Flagellar Hooks and Hook Protein FlgE Participate in Host Microbe Interactions at Immunological Level

Ying Shen, Lin Chen, Meixiang Wang, Dandan Lin, Zhongjie Liang, Peiqing Song, Qing Yuan, Hua Tang, Weihua Li, Kangmin Duan, Baiyan Liu, Ge Zhao*, Yiqiang Wang

*Corresponding author for this work

Research output: Contribution to journalArticlepeer-review

26 Citations (Scopus)


Host-microbe interactions determine the outcome of host responses to commensal and pathogenic microbes. Previously, two epithelial cell-binding peptides were found to be homologues of two sites (B, aa168-174; F, aa303-309) in the flagellar hook protein FlgE of Pseudomonas aeruginosa. Tertiary modeling predicted these sites at the interface of neighboring FlgE monomers in the fully formed hook. Recombinant FlgE protein stimulated proinflammatory cytokine production in a human cell line and in murine lung organoid culture as detected with real-time RT-PCR and ELISA assays. When administered to mice, FlgE induced lung inflammation and enhanced the Th2-biased humoral response to ovalbumin. A pull-down assay performed with FlgE-saturated resin identified caveolin-1 as an FlgE-binding protein, and caveolin-1 deficiency impaired FlgE-induced inflammation and downstream Erk1/2 pathway activation in lung organoids. Intact flagellar hooks from bacteria were also proinflammatory. Mutations to sites B and F impaired bacteria motility and proinflammatory potency of FlgE without altering adjuvanticity of FlgE. These findings suggest that the flagellar hook and FlgE are novel players in host-bacterial interactions at immunological level. Further studies along this direction would provide new opportunities for understanding and management of diseases related with bacterial infection.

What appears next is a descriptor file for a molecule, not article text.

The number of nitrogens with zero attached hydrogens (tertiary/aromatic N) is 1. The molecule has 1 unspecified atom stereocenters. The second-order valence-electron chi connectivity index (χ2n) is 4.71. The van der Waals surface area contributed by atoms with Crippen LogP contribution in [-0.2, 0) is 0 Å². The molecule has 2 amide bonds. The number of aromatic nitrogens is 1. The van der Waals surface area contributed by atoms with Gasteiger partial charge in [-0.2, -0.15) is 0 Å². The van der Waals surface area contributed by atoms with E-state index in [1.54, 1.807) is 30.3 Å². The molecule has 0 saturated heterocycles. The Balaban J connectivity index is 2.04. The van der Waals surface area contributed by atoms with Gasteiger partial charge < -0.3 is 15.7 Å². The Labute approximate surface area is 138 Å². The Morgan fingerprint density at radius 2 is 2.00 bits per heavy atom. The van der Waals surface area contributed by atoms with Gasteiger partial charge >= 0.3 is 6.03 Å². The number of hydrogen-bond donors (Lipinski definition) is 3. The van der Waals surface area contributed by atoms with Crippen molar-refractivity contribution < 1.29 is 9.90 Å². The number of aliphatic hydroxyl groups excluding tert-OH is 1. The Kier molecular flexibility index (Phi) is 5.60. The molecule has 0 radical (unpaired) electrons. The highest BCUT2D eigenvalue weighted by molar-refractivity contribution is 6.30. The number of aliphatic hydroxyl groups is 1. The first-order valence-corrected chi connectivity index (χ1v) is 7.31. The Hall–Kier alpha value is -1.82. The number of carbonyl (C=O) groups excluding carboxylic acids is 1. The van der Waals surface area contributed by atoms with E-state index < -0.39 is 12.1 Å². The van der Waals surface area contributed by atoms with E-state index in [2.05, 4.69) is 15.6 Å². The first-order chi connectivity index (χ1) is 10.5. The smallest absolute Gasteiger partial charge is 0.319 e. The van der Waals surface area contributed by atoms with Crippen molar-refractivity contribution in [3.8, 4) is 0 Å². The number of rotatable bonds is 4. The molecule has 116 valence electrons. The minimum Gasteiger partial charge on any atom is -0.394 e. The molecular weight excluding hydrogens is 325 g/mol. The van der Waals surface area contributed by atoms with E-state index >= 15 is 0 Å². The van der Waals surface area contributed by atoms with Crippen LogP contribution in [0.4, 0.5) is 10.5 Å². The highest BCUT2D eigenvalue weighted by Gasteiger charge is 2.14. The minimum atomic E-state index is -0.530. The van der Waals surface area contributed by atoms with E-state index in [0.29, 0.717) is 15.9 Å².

Original languageEnglish
Article number1433
JournalScientific Reports
Issue number1
Publication statusPublished - 1 Dec 2017
Externally publishedYes


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